By Karishma Vaswani
As Asia Business Correspondent for BBC World News I have been monitoring and analysing Donald Trump’s rise to power very closely and while he may be accused of flip-flopping on many issues – there is one thing he’s been remarkably consistent on: China
A nation that’s “raping our country”, he called it on the campaign trail. One that is “stealing American jobs”.
He’s promised to slap a 45% tax on Chinese imports if Beijing doesn’t start playing fair – a move that’s led to concerns over a US-China trade war.
It goes both ways
President Trump says his plan is good economics, and would create more jobs in the US.
But many economists argue this would hurt US consumers more than it would hurt Chinese businesses.
Global research house Capital Economics says American consumers may have to pay up to 10% more for Chinese-made goods if tariffs were imposed.
Those goods include things like your laptop, refrigerator and mobile phone.
But it’s not just Chinese companies making these products.
Many US firms have manufacturing bases in China and would be hit by any kind of import tariffs as well.
Half of US imports from China are electronics or machines, and that includes Apple’s iPhones.
But what if the iPhone were to be made completely in the US, which is in theory at least, the new president’s goal?
At least one study says the cost of an iPhone manufactured in the US would only shoot up by 5%.
But that’s only if the components are still sourced overseas. Make those parts at home – and the price goes even higher, hurting profits of US firms like Apple.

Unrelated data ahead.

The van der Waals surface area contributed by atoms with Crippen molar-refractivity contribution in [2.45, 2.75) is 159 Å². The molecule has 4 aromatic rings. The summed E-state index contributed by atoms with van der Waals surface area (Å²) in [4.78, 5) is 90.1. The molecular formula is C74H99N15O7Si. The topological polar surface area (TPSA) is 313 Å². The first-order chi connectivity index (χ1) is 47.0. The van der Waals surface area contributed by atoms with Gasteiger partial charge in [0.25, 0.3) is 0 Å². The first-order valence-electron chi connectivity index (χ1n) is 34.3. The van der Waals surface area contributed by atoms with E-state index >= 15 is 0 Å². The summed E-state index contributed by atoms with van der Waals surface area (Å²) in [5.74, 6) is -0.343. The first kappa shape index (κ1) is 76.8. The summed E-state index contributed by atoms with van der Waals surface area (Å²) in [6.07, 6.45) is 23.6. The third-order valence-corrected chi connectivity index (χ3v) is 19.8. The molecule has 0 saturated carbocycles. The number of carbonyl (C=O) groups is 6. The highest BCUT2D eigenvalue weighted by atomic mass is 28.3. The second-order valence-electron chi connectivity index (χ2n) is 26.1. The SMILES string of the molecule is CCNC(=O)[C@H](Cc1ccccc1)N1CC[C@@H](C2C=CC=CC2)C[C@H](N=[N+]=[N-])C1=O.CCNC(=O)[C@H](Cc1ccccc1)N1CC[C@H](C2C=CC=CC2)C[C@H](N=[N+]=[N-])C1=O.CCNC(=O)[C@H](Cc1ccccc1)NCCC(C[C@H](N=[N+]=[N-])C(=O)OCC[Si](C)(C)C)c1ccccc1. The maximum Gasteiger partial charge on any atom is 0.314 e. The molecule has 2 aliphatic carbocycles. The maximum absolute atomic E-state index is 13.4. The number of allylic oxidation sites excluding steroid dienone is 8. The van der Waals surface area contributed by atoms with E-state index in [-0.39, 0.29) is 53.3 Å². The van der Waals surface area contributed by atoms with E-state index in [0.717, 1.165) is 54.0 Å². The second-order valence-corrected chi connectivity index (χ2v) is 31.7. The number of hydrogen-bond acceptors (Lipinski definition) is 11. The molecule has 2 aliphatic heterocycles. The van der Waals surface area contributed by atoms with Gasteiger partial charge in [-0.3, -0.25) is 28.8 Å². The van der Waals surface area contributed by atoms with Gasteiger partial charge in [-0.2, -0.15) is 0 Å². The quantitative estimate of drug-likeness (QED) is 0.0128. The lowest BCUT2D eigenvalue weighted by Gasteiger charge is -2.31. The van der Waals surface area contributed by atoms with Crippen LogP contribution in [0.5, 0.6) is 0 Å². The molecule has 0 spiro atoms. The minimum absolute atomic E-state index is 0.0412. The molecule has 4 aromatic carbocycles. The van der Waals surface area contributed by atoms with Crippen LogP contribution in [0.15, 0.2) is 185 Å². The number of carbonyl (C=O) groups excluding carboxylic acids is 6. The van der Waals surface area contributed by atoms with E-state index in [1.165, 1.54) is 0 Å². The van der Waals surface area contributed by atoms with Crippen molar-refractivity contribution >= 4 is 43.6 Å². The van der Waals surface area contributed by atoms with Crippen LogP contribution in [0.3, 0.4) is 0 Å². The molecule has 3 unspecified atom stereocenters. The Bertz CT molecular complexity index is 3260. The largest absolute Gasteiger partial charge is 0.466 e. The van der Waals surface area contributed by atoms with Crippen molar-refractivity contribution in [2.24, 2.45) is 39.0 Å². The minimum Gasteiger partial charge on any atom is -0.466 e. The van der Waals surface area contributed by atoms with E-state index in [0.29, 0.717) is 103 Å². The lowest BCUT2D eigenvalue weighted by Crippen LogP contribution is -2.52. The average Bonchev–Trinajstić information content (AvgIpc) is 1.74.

It’s not just iPhones though. Tariffs would likely hit goods across a variety of sectors.
A few other items that might be affected:
- Toys – including sex toys
- School supplies
- Rubber boots
- Christmas lights
But while the China-bashing may appeal to Mr Trump’s voting bloc, it’s “unclear just how they [the Trump administration] would raise these tariffs they keep talking about,” says Deborah Elms from the Asian Trade Centre.
Under US law you can only raise tariffs on the goods of other countries by up to 15%, she adds.
“They may start with slapping tariffs on specific sectors, like Chinese steel,” Ms Elms continues. “And that would almost certainly see retaliatory moves from the Chinese.”
Capital Economics estimates if the US stopped buying goods from China altogether, it could shave three percentage points off China’s GDP.
With China’s economy already slowing down, this is an unthinkable scenario for Beijing. Social stability depends on economic growth.
Already, China has been clear about what a trade war with the US and China could look like.
“A batch of Boeing orders will be replaced by Airbus,” reads the state-backed Global Times editorial page. “US auto and iPhone sales in China will suffer a setback, and US soybean and maize imports will be halted.”
Many American firms, such as Boeing, depend heavily on business from China, and there are thousands of American jobs back home tied to these businesses.
Rising consumption on the mainland and the potential 1.3bn customers means China is a market that American companies cannot afford to be left out of.
China’s smartphone market for example, is larger than the US’s and Europe’s combined.
Besides planes, these are some other popular US products sold in China.
- Hollywood films
- Soybeans – China is thought to currently buy 60% of the US’s soybean exports.
- Orange juice
- Alfafa sprouts
“Nobody wins in a trade war”, said China’s President Xi Jinping in a speech at the recent Davos forum.
And if history is anything to go by, then he is right.
In the aftermath of the Great Depression, the US Congress slapped tariffs on all countries that shipped goods to America in an effort to shield US workers.
It was called the Smoot-Hawley Act, named after two Republican Congressmen.
Other countries retaliated with their own tariffs, a trade war ensued and global trade fell by 66%, dragging down the world economy with it. Some economists argue this made the Great Depression last much much longer than it needed to.
Sometimes history, and not economics, is the best teacher.
For breaking news stories from around the globe, in depth analysis and more from BBC World News’ Asia Business Correspondent Karishma Vaswani please visit bbc.com/news